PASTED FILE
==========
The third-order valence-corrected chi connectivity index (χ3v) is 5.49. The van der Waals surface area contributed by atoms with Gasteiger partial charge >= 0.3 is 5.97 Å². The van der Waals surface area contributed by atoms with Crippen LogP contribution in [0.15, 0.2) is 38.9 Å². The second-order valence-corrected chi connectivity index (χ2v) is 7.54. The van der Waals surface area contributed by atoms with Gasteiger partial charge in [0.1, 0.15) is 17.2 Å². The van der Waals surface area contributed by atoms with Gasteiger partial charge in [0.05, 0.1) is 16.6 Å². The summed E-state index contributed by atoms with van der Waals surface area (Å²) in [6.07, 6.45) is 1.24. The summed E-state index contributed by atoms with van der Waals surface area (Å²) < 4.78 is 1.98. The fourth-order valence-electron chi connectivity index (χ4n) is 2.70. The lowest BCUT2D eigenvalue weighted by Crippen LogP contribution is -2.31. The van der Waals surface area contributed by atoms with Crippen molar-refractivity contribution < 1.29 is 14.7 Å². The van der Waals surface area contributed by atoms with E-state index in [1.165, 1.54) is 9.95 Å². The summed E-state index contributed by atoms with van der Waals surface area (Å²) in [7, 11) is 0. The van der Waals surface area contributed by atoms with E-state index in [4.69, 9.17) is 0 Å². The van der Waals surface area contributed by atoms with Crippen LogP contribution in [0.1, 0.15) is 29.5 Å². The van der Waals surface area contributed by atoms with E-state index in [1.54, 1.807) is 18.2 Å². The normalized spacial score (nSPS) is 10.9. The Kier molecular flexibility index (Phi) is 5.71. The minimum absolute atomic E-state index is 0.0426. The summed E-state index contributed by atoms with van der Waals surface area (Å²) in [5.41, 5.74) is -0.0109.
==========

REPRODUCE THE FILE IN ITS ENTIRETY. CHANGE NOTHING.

The third-order valence-corrected chi connectivity index (χ3v) is 5.49. The van der Waals surface area contributed by atoms with Gasteiger partial charge >= 0.3 is 5.97 Å². The van der Waals surface area contributed by atoms with Crippen LogP contribution in [0.15, 0.2) is 38.9 Å². The second-order valence-corrected chi connectivity index (χ2v) is 7.54. The van der Waals surface area contributed by atoms with Gasteiger partial charge in [0.1, 0.15) is 17.2 Å². The van der Waals surface area contributed by atoms with Gasteiger partial charge in [0.05, 0.1) is 16.6 Å². The summed E-state index contributed by atoms with van der Waals surface area (Å²) in [6.07, 6.45) is 1.24. The summed E-state index contributed by atoms with van der Waals surface area (Å²) < 4.78 is 1.98. The fourth-order valence-electron chi connectivity index (χ4n) is 2.70. The lowest BCUT2D eigenvalue weighted by Crippen LogP contribution is -2.31. The van der Waals surface area contributed by atoms with Crippen molar-refractivity contribution < 1.29 is 14.7 Å². The van der Waals surface area contributed by atoms with E-state index in [1.165, 1.54) is 9.95 Å². The summed E-state index contributed by atoms with van der Waals surface area (Å²) in [7, 11) is 0. The van der Waals surface area contributed by atoms with E-state index in [4.69, 9.17) is 0 Å². The van der Waals surface area contributed by atoms with Crippen LogP contribution in [0.1, 0.15) is 29.5 Å². The van der Waals surface area contributed by atoms with E-state index in [1.54, 1.807) is 18.2 Å². The normalized spacial score (nSPS) is 10.9. The Kier molecular flexibility index (Phi) is 5.71. The minimum absolute atomic E-state index is 0.0426. The summed E-state index contributed by atoms with van der Waals surface area (Å²) in [5.41, 5.74) is -0.0109.